If you haven't figured it out by now, this is what every single day of the Trump administration is going to be like, however long it lasts. It's going to be a relentless 24/7 gangbang of incompetence, corruption and scandal, with trespasses large and surreal oddities small coming at us so quickly and so consistently that it will be nothing short of dizzying. Right now, on Capitol Hill, Trump's agency nominees are being grilled by Congress and the big story at the moment is that Trump's choice to be in charge of the nation's public schools knows nothing about the job, can't answer the most basic of questions about what would be her responsibilities, and apparently thinks guns should be present in schools in case of, well, bears. Meanwhile, McClatchy just broke the story that for several months now the FBI and five other U.S. intelligence services have been probing possible Kremlin help for the Trump campaign that included funneling covert cash to pro-Trump hackers in the United States.
Those are the "trespasses large" at the moment. Meanwhile, the recent surreal oddities that have already become a hallmark of the Trump era include a bizarre picture released today of Trump posing as if he's writing out his inaugural address. He sits in what appears to be a tourist trap Moroccan restaurant inside Mar-a-Lago, where earlier today it was 80 degrees, wearing a full suit and tie and looking strained and uncomfortable, like someone either trying to hard to be serious or fighting his way through a particularly difficult bowel movement. He's got a pen and it's being put to a basic legal pad. It's a safe bet there isn't a damn thing written on the pad, because Trump a) loves empty props and cheap PR stunts, b) is barely literate, and c) doesn't have the attention span to do anything that takes him longer than a couple of minutes. Oh, and there's another revelation sure to produce the combination facepalm/pained sigh that's going to be the official symbol of the Trump administration. He's apparently figured out his next big slogan.
In an interview today in The Washington Post aimed at, of all things, probing Trump for the details of how he came up with the slogan "Make America Great Again" -- which a five-year-old could've pulled out of his ass -- Trump stops mid-talk and realizes he's just had an epiphany: the perfect campaign slogan for 2020. “Are you ready?” he says. “ ‘Keep America Great,’ exclamation point.” He actually shouts for his lawyer and commands that person to immediately "trademark and register" the line, because it's just so, you know, great. Man, that Donald. "How does he do it?" his lawyer no doubt thought as he whisked himself away, ever astonished by the boss's bottomless mental reservoir of brilliant ideas. "That's why he's the boss!" (The idea was then rushed directly to the mail room where it was turned into a Blue Letter and handed off from harried underling to harried underling while Khachaturian's Sabre Dance played at full volume.)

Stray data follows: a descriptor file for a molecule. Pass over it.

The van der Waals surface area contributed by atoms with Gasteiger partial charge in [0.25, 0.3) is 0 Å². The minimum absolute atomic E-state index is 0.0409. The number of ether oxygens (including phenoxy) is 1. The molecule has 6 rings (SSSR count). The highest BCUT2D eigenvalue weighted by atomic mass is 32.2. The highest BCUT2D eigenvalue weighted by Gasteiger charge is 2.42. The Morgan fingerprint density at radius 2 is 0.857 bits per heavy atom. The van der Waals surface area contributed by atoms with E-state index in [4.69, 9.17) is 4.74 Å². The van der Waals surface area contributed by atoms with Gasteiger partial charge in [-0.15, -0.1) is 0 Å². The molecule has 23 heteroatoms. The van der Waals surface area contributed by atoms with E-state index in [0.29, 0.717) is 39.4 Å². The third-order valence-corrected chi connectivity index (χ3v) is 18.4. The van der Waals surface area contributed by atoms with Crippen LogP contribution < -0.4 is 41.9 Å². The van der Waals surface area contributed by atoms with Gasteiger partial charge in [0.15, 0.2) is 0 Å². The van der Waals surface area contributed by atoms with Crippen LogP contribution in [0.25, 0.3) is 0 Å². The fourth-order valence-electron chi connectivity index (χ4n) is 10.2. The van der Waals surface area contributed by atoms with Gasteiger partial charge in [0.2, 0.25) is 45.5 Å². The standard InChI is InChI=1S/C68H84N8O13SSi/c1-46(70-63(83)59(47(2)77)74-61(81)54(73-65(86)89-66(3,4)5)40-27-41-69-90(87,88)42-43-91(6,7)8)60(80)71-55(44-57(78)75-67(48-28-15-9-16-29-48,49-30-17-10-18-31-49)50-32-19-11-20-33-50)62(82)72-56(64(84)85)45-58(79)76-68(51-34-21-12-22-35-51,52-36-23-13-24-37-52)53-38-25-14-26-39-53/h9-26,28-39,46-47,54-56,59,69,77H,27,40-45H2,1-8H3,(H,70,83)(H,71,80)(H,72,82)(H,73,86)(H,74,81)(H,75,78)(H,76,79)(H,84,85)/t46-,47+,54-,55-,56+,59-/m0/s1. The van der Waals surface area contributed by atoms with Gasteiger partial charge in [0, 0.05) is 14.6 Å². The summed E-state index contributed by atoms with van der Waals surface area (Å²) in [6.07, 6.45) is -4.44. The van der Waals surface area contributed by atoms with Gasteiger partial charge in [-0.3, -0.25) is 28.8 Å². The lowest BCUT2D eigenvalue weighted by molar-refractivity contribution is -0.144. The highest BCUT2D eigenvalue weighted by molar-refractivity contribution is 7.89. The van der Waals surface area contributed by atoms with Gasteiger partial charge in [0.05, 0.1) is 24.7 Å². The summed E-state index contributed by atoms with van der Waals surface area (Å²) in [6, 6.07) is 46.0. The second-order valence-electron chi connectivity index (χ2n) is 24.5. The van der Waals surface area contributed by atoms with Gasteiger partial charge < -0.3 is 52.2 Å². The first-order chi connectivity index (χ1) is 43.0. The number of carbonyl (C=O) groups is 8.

Now here's the fun and inadvertently telling part: That slogan has already been used, recently in fact. Appropriately, it was the tagline of the latest movie in The Purge series, Election Year. When you consider that the tagline -- "Keep America Great" -- was specifically aimed at darkly parodying Trump's own "Make America Great Again" slogan and the film itself somewhat retconned the franchise to specifically reference the age of Trump, it's just perfect. What's also perfect, of course, is that for months now the subject of The Purge has come up in reference to Trump, his American Psycho-esque children, and what they all might have in store for the country. The Purge's dystopian vision of an America where the strong have a single night to lawfully slaughter the weak hardly feels all that unrealistic anymore. Hell, it feels like the kind of thing somebody would've told Trump about that will soon be incorporated into his First 100 Days plan.
Now that's exactly the thing: Somebody would've had to tell Trump about The Purge, because he really doesn't seem like someone who actually watches movies, listens to music, knows pop culture, or has interests, the way normal people do. It's for this reason that it's almost impossible to imagine that Trump, even subliminally, was clued into his new slogan by this movie. (Even with all the TV he watches.) As Matt Taibbi wrote about Trump recently in Rolling Stone, "Trump is the perfect modern American. He's a human consumption machine with no attention span, no self-control, no beliefs and no hobbies outside of sex, spending, eating and talking about himself. Nixon at least played the piano and read classics. He was an intellectual with a pig's heart. Trump is just the pig part." It's something you rarely truly consider when you consider Trump and yet once you do it makes him chillingly disconcerting in an almost Uncanny Valley-like way: you can't picture the man enjoying anything. He doesn't have the kinds of likes or passions or interests normal people do. He loves himself and not a damn thing else.
But whether he's even aware of the connection to The Purge, or the fact that there are those who see that hellish sci-fi future United States as something they can picture being inextricably linked to Trump, the rest of us know it's there. And we know it's terrifying. And it's something so, so fitting in our dark new American age.